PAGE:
Vertical Garden Grow Lights
Winter and gardening don’t pair together well – at least not traditionally.
But gardening with an aeroponic vertical garden isn’t exactly traditional. After all, it produces plants almost automatically, without soil.
Content updated May 30, 2018
I went outside to pick some collard greens off one of my vertical gardens. To my shock and horror all the plants where drooping and wilted. I thought it was out of water. Took the cover off and looked inside. I had water, a bit low but still plenty. What is going on?
I unplugged the pump and pulled it out. I found the intakes where all plugged up with broken off pieces of roots and a thick green slime. It looked like Slimmer from the Ghost Busters had visited my hydroponic vertical garden. Yuck!
Unhooked the pump from the tower. Took it out of the reservoir and gave it a good cleaning. Pulled the end off and took the filter out and cleaned it with my garden hose. A soft spray and the filter was clean again.
I then took an old toothbrush to the outside of the filter and cleaned all the roots out of the portholes to the filter. A rinse of the filter and pump with the garden hose and all was clean again. Than put the filter back in and put the filter cover back in place. Continue reading
It is that time of year when many of us are concerned how we are going to keep our Vertical Garden alive while we are on vacation.
Grow a vertical garden that will water itself
Tower Garden’s 20 gallon capacity reservoir combined with aeroponic technology that requires as little as 10% of the water of traditional growing methods means you can often not have to refill the water for many days.
How often you need to refill the reservoir depends on your climate. You can often go up to 10 days without adding water to the growing system in moderate temperatures.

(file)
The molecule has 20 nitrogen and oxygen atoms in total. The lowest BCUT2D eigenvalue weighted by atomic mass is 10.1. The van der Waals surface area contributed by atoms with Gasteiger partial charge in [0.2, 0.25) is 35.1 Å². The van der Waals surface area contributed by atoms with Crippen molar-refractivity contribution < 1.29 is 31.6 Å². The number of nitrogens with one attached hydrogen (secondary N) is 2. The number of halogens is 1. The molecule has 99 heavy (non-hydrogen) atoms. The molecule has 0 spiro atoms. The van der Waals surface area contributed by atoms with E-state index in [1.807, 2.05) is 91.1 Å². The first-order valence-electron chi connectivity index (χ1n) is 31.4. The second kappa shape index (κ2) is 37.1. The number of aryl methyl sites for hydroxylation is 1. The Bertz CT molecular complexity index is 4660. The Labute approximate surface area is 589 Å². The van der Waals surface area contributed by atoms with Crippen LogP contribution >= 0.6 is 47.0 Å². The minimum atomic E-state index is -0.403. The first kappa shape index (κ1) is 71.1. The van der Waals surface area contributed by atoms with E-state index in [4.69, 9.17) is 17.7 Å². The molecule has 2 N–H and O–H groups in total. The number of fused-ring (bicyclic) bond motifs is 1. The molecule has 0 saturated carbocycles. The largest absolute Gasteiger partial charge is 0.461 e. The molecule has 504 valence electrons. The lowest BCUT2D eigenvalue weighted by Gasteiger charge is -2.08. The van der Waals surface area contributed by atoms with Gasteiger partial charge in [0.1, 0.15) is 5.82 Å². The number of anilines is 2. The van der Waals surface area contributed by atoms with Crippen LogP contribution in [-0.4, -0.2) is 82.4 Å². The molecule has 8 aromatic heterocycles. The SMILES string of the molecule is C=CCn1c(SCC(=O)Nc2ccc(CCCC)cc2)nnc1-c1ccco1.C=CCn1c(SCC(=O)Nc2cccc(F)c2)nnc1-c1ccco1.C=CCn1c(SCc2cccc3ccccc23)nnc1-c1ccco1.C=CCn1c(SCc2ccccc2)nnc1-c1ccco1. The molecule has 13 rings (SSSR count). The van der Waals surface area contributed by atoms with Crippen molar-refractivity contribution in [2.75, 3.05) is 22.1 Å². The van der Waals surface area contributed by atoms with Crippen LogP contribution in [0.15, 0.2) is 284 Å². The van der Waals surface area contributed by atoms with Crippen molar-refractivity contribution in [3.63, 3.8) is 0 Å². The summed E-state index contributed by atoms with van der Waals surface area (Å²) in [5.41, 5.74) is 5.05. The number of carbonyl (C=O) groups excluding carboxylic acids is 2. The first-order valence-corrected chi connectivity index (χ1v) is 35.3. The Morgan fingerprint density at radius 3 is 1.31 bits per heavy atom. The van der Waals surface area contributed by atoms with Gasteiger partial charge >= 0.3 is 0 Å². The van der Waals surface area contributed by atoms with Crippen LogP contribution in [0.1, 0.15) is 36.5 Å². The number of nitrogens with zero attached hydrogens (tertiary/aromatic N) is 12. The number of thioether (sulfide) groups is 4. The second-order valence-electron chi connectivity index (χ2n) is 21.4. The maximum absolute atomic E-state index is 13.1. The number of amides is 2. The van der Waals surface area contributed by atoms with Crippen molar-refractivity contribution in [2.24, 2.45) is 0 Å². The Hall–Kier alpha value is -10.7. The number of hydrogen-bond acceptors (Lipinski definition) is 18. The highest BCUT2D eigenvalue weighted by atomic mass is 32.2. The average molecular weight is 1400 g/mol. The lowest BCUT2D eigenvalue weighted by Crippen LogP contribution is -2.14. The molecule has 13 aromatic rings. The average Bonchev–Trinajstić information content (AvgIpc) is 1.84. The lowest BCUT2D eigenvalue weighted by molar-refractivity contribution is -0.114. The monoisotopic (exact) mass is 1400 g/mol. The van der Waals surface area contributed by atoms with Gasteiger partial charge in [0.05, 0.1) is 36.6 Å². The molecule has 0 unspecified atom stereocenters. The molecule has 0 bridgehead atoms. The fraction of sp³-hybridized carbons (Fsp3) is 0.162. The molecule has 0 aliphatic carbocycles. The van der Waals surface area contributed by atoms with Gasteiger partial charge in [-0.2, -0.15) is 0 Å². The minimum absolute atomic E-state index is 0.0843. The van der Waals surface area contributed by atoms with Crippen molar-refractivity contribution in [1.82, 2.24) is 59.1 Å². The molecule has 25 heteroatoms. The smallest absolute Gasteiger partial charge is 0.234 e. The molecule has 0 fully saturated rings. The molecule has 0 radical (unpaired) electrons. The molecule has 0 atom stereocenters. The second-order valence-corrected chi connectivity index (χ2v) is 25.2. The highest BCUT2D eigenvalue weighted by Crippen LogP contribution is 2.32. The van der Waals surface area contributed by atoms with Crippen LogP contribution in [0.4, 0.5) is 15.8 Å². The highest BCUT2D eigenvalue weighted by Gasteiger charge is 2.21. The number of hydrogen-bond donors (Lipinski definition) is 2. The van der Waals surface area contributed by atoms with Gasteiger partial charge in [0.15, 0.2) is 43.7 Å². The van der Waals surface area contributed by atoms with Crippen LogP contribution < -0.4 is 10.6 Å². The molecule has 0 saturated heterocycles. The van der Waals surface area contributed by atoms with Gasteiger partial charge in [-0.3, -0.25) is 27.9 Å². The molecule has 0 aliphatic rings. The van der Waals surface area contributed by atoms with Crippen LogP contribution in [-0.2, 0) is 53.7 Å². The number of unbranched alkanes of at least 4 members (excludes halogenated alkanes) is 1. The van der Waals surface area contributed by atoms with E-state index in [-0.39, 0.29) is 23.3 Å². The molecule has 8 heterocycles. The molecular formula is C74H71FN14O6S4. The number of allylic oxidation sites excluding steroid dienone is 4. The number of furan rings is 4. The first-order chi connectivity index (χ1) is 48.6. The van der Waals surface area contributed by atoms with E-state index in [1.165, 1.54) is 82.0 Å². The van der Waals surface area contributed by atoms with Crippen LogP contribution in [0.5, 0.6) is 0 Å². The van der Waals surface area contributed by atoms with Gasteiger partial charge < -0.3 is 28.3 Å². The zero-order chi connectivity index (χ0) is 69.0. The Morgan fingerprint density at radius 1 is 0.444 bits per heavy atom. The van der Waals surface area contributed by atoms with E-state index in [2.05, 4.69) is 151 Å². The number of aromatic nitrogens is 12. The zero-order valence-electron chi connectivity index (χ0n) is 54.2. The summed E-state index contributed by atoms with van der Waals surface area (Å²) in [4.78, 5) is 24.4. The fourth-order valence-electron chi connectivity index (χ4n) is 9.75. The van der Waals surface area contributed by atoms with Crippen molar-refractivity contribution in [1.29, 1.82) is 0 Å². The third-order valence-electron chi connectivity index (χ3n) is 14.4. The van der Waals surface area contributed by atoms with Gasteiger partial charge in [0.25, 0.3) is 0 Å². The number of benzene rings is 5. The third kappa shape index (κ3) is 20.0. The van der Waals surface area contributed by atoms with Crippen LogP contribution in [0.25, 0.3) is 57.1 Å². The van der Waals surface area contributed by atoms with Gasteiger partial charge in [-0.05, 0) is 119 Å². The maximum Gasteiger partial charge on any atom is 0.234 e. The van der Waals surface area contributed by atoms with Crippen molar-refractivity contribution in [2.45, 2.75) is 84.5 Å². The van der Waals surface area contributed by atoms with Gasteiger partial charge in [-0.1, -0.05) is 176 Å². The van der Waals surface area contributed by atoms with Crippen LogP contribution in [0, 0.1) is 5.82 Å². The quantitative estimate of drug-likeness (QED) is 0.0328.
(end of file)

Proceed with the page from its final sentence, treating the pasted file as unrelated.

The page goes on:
If you live in an area with very hot temperatures or are going to be gone for an extended time than arrange to have someone check your water level and add as necessary.
Plant low-maintenance crops in your vertical garden
If you travel frequently you should consider growing hardy plants that require little attention.
Parsley, rosemary, chives, and other herbs fall into this category. Many greens, such as kale and Swiss chard, are relatively self sufficient also. Pass on lettuce and other tender greens. These will likely to bolt in hot summer heat.
Harvest whatever you can
Pick as much of your produce that you can and have a pre-vacation feast.
This will keep your crops from become mature and ending their life cycle. This helps to prevent disease caused by overly ripe, rotting produce on your vertical garden.
Prepare your vertical garden before your trip
The best way to prevent problems is to make sure your vertical garden doesn’t have any when you leave.
May sure the reservoir is full of water, Tower Tonic nutrients, and the PH has been adjusted.
If you are going to be gone for a long time use only half strength Tower Tonic to slow growth.
Move your vertical garden to a partially-shaded area to break the hot sun reducing plant growth and the amount of water the plants need.